As Union Membership Drops Among Teachers, Will Weaker States Survive Janus?

Union membership rates increased modestly across the entire U.S. economy in 2017, despite lagging numbers in the area where union market share is largest — the local government sector. A deeper dive into figures provided by the Bureau of Labor Statistics reveals that teachers unions had a particularly bad year, losing two full percentage points in its share of America’s teaching force.

Unionization rates by job category are available at Unionstats.com, a database compiled by economists Barry Hirsch and David Macpherson. Although the numbers merge public- and private-sector teachers, they still provide a valuable overall look at the success of union recruitment efforts relative to the number of potential members.

Last year 44.9 percent of U.S. elementary and middle school teachers were union members, down from 46.9 percent in 2016. Secondary school teachers belonged to a union at a 50.2 percent rate, down from 52.3 percent, and special education teachers were union members at a 51 percent rate, down from 53.9 percent.

These rates provide a much-needed perspective to the debate over agency fees and the Janus v. AFSCME case, which will be heard by the Supreme Court in late February. Even under current law it is less than a 50–50 proposition that a teacher belongs to a union. Perhaps we ought to pay more attention to what non-members think and say about education, since they are the majority.

Hirsch and Macpherson also break down public sector unionization by state. I culled membership rates from their tables, and noted the change from 2016 to 2017.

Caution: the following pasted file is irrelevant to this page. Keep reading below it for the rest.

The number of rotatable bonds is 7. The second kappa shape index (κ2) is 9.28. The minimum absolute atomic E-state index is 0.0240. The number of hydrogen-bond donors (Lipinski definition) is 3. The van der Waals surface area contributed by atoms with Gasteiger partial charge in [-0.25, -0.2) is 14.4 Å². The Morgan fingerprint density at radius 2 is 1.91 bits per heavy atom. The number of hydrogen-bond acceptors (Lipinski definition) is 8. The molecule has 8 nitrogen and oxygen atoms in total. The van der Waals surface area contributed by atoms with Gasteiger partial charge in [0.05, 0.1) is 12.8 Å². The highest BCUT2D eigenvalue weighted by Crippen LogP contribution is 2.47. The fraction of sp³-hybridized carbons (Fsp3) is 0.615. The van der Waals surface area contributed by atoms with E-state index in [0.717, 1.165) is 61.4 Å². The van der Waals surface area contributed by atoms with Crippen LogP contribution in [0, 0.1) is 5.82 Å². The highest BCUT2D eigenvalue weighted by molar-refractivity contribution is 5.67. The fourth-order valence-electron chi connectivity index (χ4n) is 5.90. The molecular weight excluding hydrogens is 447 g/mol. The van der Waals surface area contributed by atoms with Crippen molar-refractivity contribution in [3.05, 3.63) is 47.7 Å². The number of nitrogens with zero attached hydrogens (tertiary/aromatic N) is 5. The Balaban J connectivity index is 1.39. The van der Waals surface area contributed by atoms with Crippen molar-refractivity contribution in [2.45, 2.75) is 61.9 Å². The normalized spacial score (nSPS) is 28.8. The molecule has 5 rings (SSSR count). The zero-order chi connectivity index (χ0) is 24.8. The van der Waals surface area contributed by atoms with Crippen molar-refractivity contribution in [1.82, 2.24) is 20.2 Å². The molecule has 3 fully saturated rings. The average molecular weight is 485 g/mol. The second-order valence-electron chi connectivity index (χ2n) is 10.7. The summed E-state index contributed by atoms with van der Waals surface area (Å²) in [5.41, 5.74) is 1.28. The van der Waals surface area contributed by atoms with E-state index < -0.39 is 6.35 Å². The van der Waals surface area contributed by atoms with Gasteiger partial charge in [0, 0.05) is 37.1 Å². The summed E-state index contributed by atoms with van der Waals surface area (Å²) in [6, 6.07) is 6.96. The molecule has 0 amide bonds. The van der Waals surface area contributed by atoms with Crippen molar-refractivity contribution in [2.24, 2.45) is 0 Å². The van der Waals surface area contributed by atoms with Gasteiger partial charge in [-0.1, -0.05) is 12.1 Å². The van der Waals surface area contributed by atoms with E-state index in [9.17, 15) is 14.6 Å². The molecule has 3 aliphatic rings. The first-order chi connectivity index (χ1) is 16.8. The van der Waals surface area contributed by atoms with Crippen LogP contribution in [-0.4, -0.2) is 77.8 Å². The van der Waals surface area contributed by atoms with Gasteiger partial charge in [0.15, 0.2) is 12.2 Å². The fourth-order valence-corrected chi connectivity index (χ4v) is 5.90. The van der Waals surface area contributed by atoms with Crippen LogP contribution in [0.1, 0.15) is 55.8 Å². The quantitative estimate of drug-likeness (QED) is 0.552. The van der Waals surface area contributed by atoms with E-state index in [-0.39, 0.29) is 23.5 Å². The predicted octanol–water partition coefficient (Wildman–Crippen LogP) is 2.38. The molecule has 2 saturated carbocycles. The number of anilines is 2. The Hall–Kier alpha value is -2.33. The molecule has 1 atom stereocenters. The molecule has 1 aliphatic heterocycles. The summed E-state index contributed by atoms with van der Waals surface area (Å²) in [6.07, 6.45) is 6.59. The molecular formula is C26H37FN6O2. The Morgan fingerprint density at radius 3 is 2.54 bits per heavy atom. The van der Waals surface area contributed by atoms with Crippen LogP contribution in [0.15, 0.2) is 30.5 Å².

The government workforce is more than 50 percent unionized in only 10 states. All are agency-fee states. Of course, many job categories — most management positions, for example — cannot be unionized, which makes 100 percent unionization unachievable. Unions themselves offer the best benchmark for how high rates can reach: 73.8 percent of their employees were unionized in 2017.

If agency fees were to be abolished, membership rates in the 22 agency-fee states would fall dramatically over time. The open question is how large of a trickle-down effect will occur in the other 28 states. Will they carry on as usual, or will they suffer from reduced financial and organizing support from their parent unions? The future health of the national public-sector labor movement may depend on whether it can avoid being divided into camps of haves and have-nots.

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